When it came down to the protagonists, I found Marin too weepy (or at least on the verge of sobbing) and her constant deep blushing almost anachronistic for our times; her insecurities regarding her body and her elevation of Griffin as the man who wouldn’t date women like her was annoying after a while, as was the insertion of Griffin’s FBI ex-fuck-buddy who flitted in and out of the picture. That Griffin found her resilient and strong baffled me, and the repetitions of the way he thought about her soon came across as a case of the author trying to convince us of Marin as a heroine worthy of Griffin.

Sad to say, while I was very excited about the premise of this from the blurb, ‘Recipe for Disaster’ ended up being a story I struggled to plough through, so clearly this is not the book for me and to use a trite and clichéd phrase…’it’s not the story, it’s me’.

one-star

City Under Siege by R.J. Prescott

City Under Siege by R.J. PrescottCity Under Siege by R.J. Prescott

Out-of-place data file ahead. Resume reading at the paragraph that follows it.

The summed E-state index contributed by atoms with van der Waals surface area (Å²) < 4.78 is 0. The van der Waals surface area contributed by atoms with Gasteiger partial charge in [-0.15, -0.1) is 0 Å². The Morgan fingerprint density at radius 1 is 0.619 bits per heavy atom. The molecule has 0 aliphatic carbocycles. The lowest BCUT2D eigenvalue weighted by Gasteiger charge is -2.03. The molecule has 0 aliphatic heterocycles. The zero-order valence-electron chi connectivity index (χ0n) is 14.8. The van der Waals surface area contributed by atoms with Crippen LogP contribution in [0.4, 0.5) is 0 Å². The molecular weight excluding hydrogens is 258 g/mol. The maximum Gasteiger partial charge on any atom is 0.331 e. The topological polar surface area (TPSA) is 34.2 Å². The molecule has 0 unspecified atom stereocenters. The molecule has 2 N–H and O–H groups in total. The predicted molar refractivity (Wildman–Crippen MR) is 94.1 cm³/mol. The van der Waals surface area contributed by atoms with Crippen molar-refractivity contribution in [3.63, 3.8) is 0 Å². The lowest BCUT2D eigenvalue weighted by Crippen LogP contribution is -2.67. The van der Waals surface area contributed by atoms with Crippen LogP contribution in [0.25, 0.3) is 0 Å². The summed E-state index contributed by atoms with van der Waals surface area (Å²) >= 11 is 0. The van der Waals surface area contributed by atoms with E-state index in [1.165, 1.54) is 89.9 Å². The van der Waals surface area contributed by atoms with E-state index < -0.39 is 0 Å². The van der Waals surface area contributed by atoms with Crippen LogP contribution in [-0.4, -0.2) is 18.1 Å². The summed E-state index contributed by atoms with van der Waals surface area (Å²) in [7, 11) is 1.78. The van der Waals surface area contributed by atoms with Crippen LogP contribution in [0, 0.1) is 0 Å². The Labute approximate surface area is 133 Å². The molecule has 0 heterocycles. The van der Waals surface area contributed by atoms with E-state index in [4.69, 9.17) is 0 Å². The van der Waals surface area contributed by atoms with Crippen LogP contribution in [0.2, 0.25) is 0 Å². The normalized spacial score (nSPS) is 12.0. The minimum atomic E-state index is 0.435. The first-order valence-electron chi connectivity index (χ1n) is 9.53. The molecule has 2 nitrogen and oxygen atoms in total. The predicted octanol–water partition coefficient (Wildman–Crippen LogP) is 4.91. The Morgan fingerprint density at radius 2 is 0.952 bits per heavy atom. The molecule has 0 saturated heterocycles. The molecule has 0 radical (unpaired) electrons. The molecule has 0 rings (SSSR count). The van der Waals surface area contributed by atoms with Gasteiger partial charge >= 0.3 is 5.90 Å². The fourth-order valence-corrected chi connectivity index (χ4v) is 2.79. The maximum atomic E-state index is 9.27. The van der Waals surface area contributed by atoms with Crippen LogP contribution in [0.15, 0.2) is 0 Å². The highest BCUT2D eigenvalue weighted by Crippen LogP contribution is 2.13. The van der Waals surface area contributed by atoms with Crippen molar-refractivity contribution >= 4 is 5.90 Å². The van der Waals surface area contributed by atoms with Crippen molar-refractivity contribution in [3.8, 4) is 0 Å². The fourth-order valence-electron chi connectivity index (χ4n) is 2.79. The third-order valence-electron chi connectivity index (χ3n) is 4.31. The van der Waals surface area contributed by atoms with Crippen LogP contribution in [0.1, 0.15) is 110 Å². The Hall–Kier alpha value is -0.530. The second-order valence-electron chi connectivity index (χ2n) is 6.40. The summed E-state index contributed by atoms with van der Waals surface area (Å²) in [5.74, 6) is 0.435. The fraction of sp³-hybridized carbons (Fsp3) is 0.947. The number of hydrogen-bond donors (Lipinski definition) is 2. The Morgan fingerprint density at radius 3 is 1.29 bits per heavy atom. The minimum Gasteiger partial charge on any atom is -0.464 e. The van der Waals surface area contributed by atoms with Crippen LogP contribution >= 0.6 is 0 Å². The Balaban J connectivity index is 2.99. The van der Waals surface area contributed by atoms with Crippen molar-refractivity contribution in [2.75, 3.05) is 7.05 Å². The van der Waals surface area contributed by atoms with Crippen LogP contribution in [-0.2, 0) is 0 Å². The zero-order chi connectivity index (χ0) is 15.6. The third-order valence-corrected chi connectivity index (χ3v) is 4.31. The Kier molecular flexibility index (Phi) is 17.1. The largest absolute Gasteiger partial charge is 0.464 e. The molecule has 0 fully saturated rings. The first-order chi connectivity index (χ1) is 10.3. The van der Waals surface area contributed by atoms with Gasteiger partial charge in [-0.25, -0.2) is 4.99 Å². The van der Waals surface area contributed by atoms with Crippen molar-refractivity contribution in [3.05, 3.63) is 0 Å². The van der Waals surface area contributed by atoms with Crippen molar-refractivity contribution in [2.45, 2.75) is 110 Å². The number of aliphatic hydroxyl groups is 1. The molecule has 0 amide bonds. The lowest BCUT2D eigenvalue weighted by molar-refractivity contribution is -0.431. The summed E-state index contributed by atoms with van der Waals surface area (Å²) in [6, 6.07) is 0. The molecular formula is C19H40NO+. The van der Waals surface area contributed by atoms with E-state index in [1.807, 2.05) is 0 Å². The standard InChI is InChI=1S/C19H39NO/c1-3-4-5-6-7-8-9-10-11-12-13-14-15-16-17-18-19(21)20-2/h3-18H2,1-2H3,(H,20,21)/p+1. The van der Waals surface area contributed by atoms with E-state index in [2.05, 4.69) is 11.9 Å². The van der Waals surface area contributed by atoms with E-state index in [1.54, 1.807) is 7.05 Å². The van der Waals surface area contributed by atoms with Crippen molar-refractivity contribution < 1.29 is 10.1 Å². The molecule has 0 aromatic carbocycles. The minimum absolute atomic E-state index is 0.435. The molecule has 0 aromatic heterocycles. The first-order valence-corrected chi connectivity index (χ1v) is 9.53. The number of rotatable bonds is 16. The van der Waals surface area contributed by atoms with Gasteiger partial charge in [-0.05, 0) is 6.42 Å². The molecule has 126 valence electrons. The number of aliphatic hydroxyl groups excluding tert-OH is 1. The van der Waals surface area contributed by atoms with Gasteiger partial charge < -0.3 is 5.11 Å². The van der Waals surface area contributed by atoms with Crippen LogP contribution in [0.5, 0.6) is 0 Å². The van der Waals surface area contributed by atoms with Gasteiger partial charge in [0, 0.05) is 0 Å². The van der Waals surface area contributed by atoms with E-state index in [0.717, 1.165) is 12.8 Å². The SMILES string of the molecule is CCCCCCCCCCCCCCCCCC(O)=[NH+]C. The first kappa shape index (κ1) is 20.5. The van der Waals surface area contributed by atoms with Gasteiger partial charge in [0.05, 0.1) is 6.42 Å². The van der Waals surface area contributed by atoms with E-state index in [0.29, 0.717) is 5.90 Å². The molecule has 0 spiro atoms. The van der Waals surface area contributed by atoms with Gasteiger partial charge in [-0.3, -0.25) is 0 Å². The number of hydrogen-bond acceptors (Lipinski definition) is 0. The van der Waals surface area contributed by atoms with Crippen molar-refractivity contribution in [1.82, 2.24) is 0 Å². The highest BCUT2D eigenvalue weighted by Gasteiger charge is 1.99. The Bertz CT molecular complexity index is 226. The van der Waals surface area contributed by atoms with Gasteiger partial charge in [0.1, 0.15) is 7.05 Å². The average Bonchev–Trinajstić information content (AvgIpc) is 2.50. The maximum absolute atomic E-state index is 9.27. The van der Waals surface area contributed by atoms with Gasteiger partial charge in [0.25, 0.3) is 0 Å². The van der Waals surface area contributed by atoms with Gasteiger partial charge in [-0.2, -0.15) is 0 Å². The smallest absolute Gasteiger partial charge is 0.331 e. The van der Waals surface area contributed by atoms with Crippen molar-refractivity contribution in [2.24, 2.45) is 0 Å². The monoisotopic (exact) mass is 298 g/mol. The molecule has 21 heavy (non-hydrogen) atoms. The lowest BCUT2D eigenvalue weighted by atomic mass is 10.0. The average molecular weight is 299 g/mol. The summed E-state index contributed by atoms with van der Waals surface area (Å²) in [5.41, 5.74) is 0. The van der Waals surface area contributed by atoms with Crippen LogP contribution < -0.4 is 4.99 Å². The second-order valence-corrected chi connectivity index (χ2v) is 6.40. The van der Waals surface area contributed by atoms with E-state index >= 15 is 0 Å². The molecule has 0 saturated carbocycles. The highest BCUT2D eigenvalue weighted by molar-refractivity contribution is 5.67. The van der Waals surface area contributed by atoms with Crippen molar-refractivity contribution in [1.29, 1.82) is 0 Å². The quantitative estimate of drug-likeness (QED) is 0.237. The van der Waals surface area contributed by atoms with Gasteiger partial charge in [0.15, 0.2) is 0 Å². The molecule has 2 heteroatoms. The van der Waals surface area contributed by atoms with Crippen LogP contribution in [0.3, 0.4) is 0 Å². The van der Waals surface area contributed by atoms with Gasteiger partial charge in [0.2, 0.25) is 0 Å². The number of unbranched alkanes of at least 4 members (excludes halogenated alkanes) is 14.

Published by Amazon Digital Services, Amazon Publishing on February 19th 2018
Pages: 412
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two-stars

London is a city in flames. Tensions are high and a critical situation is about to go from bad to worse. The Prime Minister wants to send a message, and the SAS will be the ones to deliver it.

Emotional detachment is my speciality. I’m ruthless and cut throat, but there is nobody better.

Sarah Tatem is an innocent. Caught up in a world in which she doesn’t belong, and trying desperately to do the right thing. My job is to keep her safe long enough to get what’s needed, and bring an end to this siege of terror.

But something has changed. I’ve learned that the only thing stronger than loyalty is love, and now she’s gone.

My name is Lieutenant Tom Harper, and I’m about to unleash hell.